Dear Dr. Don,
I am interested in enrolling in a noncredit certificate program at an accredited university recognized as a qualified institution. I want to use Section 529 plan funds to pay for the program, but I am having difficulty determining whether the litmus test is the institution or the coursework concerning qualified education expenses. Can you clarify this for me?
-- Linda Learner
You don't have to be in a degree program to use 529 money. Continuing education can be funded with 529 plans. Using the money for room and board would require that you be enrolled at least half time. That's not likely in a certificate program, if I understood you correctly.
I checked Section 529 of the federal tax code and IRS Publication 970, Tax Benefits for Education. They don't address your question directly. The standard appears to involve whether one is enrolled at an eligible educational institution. The financial aid office at the university should be able to inform you regarding its experience with students using Section 529 funds to pay the tuition for the certificate program.
Publication 970 defines an eligible educational institution this way:
"For purposes of a QTP (qualified tuition plan), this is any college, university, vocational school or other postsecondary educational institution eligible to participate in a student aid program administered by the U.S. Department of Education. It includes virtually all accredited public, nonprofit and proprietary (privately owned profit-making) postsecondary institutions. The educational institution should be able to tell you if it is an eligible educational institution."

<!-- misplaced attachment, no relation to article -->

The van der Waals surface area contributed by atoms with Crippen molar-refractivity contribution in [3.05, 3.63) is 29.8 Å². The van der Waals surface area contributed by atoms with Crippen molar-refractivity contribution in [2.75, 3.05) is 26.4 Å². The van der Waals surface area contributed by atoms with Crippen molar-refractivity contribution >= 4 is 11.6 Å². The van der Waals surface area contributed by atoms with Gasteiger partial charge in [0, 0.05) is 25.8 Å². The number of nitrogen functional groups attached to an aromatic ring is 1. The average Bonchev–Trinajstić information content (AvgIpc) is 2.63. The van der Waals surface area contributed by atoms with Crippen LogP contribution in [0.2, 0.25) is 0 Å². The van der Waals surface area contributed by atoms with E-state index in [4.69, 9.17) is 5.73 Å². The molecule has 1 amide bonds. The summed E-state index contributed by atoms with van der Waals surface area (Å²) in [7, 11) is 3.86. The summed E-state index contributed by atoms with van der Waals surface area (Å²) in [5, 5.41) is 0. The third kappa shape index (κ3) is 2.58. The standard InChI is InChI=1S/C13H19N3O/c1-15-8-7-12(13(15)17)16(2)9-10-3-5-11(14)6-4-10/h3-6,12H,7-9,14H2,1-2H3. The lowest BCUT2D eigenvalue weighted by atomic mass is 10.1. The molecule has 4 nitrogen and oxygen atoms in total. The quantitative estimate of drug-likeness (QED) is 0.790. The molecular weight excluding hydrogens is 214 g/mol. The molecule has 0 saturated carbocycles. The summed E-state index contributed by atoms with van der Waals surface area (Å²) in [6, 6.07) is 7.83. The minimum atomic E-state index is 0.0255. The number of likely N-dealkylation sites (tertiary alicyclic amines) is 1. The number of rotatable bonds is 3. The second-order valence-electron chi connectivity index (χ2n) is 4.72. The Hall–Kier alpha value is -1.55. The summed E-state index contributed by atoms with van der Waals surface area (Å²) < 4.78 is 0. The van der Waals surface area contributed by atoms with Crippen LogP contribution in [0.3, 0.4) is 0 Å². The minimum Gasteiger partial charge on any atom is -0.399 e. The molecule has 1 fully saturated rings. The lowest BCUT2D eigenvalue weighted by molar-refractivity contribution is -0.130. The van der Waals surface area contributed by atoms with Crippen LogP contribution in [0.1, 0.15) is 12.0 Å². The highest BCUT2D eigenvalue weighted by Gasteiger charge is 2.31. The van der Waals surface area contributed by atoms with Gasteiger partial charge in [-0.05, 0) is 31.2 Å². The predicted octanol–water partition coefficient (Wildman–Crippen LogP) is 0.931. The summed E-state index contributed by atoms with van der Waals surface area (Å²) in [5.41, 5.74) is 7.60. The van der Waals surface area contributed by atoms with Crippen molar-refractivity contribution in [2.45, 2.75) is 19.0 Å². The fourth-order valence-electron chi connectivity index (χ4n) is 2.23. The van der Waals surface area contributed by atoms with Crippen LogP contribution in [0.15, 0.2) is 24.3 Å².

While QTP stands for a qualified tuition program, it is also synonymous with a Section 529 plan.
There are some state plans limiting adult learners from using the accounts as beneficiaries. If that's the case in your state, you might be able to roll over to another plan that doesn't have age-based restrictions. Be careful: If you received a state tax deduction for contributions to your state's plan, moving money out of the plan could trigger a state tax issue. When in doubt, talk to your tax professional.